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Thread: Action went up after string change

  1. #1

    Default Action went up after string change

    Hi folks, I have a question for you all.

    I always use D'addario J74s, as does my wife. Every time I change a set of strings on either instrument, the action goes up just a touch and it feels stiffer to play. After a week or so it all settles back down again.

    A couple of days ago I changed the strings on my mandolin and, sure enough, the action is just that little bit higher - not brutal, just slightly more.

    Just wondering if anyone else has ever experienced this? Is it normal, and just due to the new strings having a little more tension in them when they first go on?

    I'm reluctant to do a truss rod tweak as it'll probably settle back down again as it always does. The bridge saddle is as low as it'll go.

    Cheers

    Johnny

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    Default Re: Action went up after string change

    As strings stretch the tension needed to bring them to pitch changes. This results in different pressure applied to the top and likewise a change in deflection of the top.
    Also, string changes can sometimes result in a different bridge angle that might affect the action and intonation

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    Default Re: Action went up after string change

    I have never noticed anything like that occurring during my string changes, maybe I just wasn`t paying that much attention but it seems weird if you are using the same gauge strings and changing them one at a time and bring each one up to pitch before loosening the other one in that pair...mandolins are strange beasts and each one is different than all of the others...

    Willie

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    Default Re: Action went up after string change

    My guess is you take all the strings off which relieves the tension on the top and it takes a week to settle beck where it should be. Change strings one at a time I don't think that it will happen again.
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  8. #5

    Default Re: Action went up after string change

    Thanks guys.

    Pops1, I do actually change them one at a time, starting at the outermost G and working my way down one string at a time. Always the same strings and same gauge (J74/EJ74).

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    Default Re: Action went up after string change

    Wow, you got me there. I don't think I have ever seen that either. Been changing strings a long time now, but have not experienced something like that. My action will change, but I know it's moisture related and sometimes it happens quick, or seems quick, but not consistently when changing strings. Do you change strings in a different environment than you play in?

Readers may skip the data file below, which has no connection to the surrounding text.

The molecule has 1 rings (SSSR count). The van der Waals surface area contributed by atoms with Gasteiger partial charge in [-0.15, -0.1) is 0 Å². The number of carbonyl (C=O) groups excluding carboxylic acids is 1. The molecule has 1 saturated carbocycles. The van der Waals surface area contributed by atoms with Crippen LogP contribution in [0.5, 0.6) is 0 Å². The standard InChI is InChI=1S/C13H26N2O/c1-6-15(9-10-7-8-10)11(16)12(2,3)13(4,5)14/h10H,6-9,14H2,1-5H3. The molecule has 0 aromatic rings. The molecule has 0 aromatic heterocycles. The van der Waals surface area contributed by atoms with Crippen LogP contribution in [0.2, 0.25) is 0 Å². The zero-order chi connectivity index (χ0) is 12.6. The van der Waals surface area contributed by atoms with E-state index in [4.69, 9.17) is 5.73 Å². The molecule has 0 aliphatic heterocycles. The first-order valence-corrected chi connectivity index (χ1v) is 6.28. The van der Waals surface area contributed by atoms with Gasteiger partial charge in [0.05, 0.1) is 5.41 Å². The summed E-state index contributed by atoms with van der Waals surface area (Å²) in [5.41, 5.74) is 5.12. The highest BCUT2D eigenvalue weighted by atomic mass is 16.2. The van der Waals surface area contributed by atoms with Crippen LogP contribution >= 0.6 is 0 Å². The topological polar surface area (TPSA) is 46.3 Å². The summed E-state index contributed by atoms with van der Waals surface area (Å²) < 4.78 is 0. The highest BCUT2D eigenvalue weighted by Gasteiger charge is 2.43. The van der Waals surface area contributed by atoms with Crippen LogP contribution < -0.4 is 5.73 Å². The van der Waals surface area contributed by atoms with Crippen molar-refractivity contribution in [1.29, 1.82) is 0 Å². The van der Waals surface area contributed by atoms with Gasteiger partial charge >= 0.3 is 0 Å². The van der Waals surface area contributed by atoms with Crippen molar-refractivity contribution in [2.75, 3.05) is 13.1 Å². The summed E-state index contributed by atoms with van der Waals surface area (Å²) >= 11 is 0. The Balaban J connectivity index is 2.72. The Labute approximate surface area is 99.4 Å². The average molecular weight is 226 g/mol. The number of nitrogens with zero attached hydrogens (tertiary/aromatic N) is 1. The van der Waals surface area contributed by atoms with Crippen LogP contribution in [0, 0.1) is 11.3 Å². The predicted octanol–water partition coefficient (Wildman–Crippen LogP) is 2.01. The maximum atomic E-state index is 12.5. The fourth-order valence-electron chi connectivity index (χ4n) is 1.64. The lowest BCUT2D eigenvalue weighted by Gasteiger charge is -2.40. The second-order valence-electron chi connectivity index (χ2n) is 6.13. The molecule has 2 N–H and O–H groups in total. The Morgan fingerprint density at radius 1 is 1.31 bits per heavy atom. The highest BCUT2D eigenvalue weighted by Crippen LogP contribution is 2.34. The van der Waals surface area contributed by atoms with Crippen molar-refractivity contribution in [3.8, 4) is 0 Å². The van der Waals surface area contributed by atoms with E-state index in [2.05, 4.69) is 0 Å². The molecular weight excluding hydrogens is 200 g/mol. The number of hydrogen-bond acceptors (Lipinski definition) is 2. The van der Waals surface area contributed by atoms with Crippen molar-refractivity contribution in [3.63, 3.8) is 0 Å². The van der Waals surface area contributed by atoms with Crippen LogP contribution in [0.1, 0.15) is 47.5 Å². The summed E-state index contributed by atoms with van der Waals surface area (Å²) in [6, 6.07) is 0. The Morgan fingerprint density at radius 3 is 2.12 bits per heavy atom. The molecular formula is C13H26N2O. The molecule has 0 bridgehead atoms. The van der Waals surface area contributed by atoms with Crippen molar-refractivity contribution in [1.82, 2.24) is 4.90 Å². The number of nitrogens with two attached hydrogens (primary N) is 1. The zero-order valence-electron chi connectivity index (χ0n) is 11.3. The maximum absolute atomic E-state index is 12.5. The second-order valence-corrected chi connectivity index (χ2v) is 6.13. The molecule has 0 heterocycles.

THE WORLD IS A BETTER PLACE JUST FOR YOUR SMILE!

  10. #7

    Default Re: Action went up after string change

    I just change them at home, in the front room. Most of my home playing is done there. I do take it to various jams too, probably 3-4 times a month.

  11. #8

    Default Re: Action went up after string change

    This is not something I see happen. Now if an instrument had a thin top or a highly flexible neck, a slight change in tension might change the action, but normally this would not happen. Changing one string at a time should not have a major effect.

    If your bridge is bottomed out and the action is higher than you like, it would be worth while to have someone remove some wood from the foot section and get more adjustment range.
    Robert Fear
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    Default Re: Action went up after string change

    Are you sure the action is higher? Have you measured it? I notice a slight difference in the way a new string feels but attribute it to the string being " stiffer" if that's the right word and have never measured mainly because I never thought of there being a change in the height of the string from the fingerboard. After a couple hours of playing I no longer notice it maybe because the difference is so little I adjust, I don't think a string would limber up that quick. Then again it could just be one of lifes mystery I suppose.

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    Default Re: Action went up after string change

    There are certainly other possibilities. Perhaps it is just an issue of perception with the new strings requiring more force to fret, and not a change in string height. Also possible that your truss rod is loose in the neck and that new strings have enough tension to bend the neck slightly? Just a guess on that one.

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    Default Re: Action went up after string change

    A new string should not feel stiffer, as strings get older they loose their stretch and gain tension, so an older string should feel stiffer than a new string. That's why new strings go out of tune as they are stretching.
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    Jenny 

  17. #12

    Default Re: Action went up after string change

    Thanks all.